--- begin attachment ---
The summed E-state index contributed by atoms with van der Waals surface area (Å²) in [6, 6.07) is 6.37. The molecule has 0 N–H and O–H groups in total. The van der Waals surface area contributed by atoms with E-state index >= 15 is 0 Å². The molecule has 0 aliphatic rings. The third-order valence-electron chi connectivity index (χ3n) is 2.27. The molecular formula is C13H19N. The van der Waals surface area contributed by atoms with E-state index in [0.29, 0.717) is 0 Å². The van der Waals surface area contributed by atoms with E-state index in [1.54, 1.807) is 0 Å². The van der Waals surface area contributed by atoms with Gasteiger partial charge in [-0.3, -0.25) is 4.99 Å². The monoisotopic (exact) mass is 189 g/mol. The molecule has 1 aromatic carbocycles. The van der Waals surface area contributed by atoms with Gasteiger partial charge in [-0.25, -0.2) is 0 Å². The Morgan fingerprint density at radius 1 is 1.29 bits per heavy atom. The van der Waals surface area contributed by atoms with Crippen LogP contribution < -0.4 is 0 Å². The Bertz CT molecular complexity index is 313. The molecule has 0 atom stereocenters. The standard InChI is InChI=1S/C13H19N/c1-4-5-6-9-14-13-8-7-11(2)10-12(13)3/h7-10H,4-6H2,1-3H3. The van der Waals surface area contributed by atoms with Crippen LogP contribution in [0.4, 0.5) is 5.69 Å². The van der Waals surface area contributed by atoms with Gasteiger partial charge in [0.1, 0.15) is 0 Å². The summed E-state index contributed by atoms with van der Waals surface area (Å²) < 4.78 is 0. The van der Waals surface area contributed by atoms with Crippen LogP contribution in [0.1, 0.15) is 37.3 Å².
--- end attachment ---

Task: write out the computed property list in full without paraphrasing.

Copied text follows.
The summed E-state index contributed by atoms with van der Waals surface area (Å²) in [6, 6.07) is 6.37. The molecule has 0 N–H and O–H groups in total. The van der Waals surface area contributed by atoms with E-state index >= 15 is 0 Å². The molecule has 0 aliphatic rings. The third-order valence-electron chi connectivity index (χ3n) is 2.27. The molecular formula is C13H19N. The van der Waals surface area contributed by atoms with E-state index in [0.29, 0.717) is 0 Å². The van der Waals surface area contributed by atoms with E-state index in [1.54, 1.807) is 0 Å². The van der Waals surface area contributed by atoms with Gasteiger partial charge in [-0.3, -0.25) is 4.99 Å². The monoisotopic (exact) mass is 189 g/mol. The molecule has 1 aromatic carbocycles. The van der Waals surface area contributed by atoms with Gasteiger partial charge in [-0.25, -0.2) is 0 Å². The Morgan fingerprint density at radius 1 is 1.29 bits per heavy atom. The van der Waals surface area contributed by atoms with Crippen LogP contribution < -0.4 is 0 Å². The Bertz CT molecular complexity index is 313. The molecule has 0 atom stereocenters. The standard InChI is InChI=1S/C13H19N/c1-4-5-6-9-14-13-8-7-11(2)10-12(13)3/h7-10H,4-6H2,1-3H3. The van der Waals surface area contributed by atoms with Crippen LogP contribution in [0.4, 0.5) is 5.69 Å². The van der Waals surface area contributed by atoms with Gasteiger partial charge in [0.1, 0.15) is 0 Å². The summed E-state index contributed by atoms with van der Waals surface area (Å²) < 4.78 is 0. The van der Waals surface area contributed by atoms with Crippen LogP contribution in [0.1, 0.15) is 37.3 Å².